Thursday, October 4, 2012

Preservation Plus, Part 4: The Preservation Paradigm Shift

This is the conclusion of a four-part series.

 Be sure to check out our previous reactions: Part 1, Part 2, Part 3

As the opening plenary of Preservation Plus’s Friday session came to a close, several questions about development, train travel, and sustainability were raised. After they were answered, the moderator, Terry Robbinson, turned back to the audience and made a closing statement.

Mayor Byron Brown speaking to open up Friday's all-day Session
Photo courtesy of Bernice Radle
“I have to close out this part of the session, but we’re getting to broad ideas—transportation, gentrification. It’s almost as through there is a paradigm shift occurring.”

It was strange, considering we were at a conference called “Preservation Plus” with emphasis on the “plus” of urban planning, sustainable energy and development, and community revitalization, that this idea hadn’t been brought up earlier in the conference.

In many ways, the preservation community has become a more holistic group. Attend a Buffalo’s Young Preservationist happy hour and you will meet individuals working with Campaign for Greater Buffalo, the Clean Air Coalition, urban planners and urban farmers, private historians, and even the occasional neurological researcher.

It is no longer enough to simply chain yourself to a building. Today, for every group that is locking arms in front of a threatened property, there needs to be one pursuing legal options, one for thinking of new ways to utilize that property, and several for actively getting as much attention to the building as possible by focusing on a variety of issues.

Today, for every individual who sees an old building as a placeholder to be bulldozed for a completely new project, there are a dozen who see that structure as the starting point for something functional and modern. Preservation is not just about maintaining old structures, but also about finding ways to incorporate them into the fabric of 21st century life.

Looking at the lists of sessions, it is clear that Preservation Buffalo Niagara understood this when they planned Preservation Plus.

“One Region Forward: Buffalo Naiagara’s Sustainable Communities Initiative”: “Preserving our Ethnic and Religious History in the Physical and Digital Worlds”: “Green Design Guidelines: Reconciling the Differences between Preservation and Sustainability.” Even “Raw Material to Finished Product: Community Beer Works Brewery,” made it onto the conference.

“Community,” wasn’t just found in the Beer Work’s session however, as it popped up in several sessions where community was “revitalized,” and “preserved.” The emphasis has shifted from buildings as part a past narrative to their role in the lives and neighborhoods of current residents.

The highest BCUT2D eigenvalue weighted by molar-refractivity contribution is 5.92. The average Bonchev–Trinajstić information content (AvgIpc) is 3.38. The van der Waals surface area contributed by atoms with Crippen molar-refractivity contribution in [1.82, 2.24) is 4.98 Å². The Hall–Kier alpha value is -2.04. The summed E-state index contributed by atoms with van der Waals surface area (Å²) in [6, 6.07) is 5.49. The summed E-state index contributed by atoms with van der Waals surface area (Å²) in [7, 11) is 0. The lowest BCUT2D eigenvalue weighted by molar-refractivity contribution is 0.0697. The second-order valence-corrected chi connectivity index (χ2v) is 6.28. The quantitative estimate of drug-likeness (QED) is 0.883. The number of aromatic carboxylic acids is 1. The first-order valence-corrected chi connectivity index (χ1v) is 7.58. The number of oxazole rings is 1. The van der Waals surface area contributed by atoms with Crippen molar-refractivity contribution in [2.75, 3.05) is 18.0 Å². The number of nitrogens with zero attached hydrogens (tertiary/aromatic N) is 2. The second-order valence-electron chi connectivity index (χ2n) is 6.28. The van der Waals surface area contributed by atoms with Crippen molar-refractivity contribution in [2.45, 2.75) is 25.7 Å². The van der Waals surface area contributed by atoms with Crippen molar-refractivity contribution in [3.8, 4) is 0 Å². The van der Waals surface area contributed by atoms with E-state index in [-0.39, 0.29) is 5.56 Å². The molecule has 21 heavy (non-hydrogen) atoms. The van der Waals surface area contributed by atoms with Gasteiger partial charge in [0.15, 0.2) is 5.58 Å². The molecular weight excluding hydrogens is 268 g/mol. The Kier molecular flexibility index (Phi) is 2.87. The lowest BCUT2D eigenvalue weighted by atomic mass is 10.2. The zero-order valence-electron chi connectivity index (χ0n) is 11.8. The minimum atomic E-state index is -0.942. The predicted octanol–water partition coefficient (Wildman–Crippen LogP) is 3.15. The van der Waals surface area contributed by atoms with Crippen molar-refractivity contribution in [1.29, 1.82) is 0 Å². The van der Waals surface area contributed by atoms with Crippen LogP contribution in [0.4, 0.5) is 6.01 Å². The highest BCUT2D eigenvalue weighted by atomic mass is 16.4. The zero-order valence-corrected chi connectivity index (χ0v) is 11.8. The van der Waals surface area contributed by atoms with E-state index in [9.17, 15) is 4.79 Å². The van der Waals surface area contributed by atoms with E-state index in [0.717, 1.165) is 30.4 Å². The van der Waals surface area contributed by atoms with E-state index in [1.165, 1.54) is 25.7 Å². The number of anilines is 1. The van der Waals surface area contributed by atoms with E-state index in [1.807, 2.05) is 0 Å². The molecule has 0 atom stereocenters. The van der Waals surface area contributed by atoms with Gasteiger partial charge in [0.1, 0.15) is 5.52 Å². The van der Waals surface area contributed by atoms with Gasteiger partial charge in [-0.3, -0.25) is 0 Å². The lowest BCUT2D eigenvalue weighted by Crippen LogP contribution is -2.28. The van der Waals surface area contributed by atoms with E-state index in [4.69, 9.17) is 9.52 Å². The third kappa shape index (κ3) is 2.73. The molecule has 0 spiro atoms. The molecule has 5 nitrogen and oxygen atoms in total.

Katelin Olson, Executive Director of the Albion Main Street Association, spoke about the change in her presentation “Preserving the Past with our Future.”

She noted that modern preservation grew as a reaction to Urban Renewal programs throughout the country, as historical buildings were torn down in favor of modern structures. Today, the issues are a lot more varied, and just as the preservation response is more varied, so too is the community reaction.

“Each generation owns this space,” she said, noting that messages about historical significance often fall on deaf ears.

This was in response to a question contrasting Albion, a largely homogenous community where residents often have generations of connection to the city, to the East and West Sides of Buffalo, where current residents are often the first or second generations to live in those neighborhoods.

For Olson, the issue then wasn’t as much about the historical context as the current. “This is where you live; what do you want out of it?”

During the last presentation of the day a poll of ages in the audience was done. While not a majority, a significant portion of the attendees were 30 years or younger.

For this new wave of preservationists, the issue isn’t about why a building should be saved. For these new preservationists, often the environmental impact alone is enough to save a building and the historical context is just added significance. For these new preservationists, community is at the center of development, and the importance of buildings lies not in the past, but in the present and future.

This new wave of preservation is about preservation plus the dozens of issues it connects to. It is not just about saving buildings, but about claiming them.

Preservation in this city has a new message.

Buffalo is where I live, and this is what I want to see happen here.

Welcome to the new Paradigm Shift in Preservation. 

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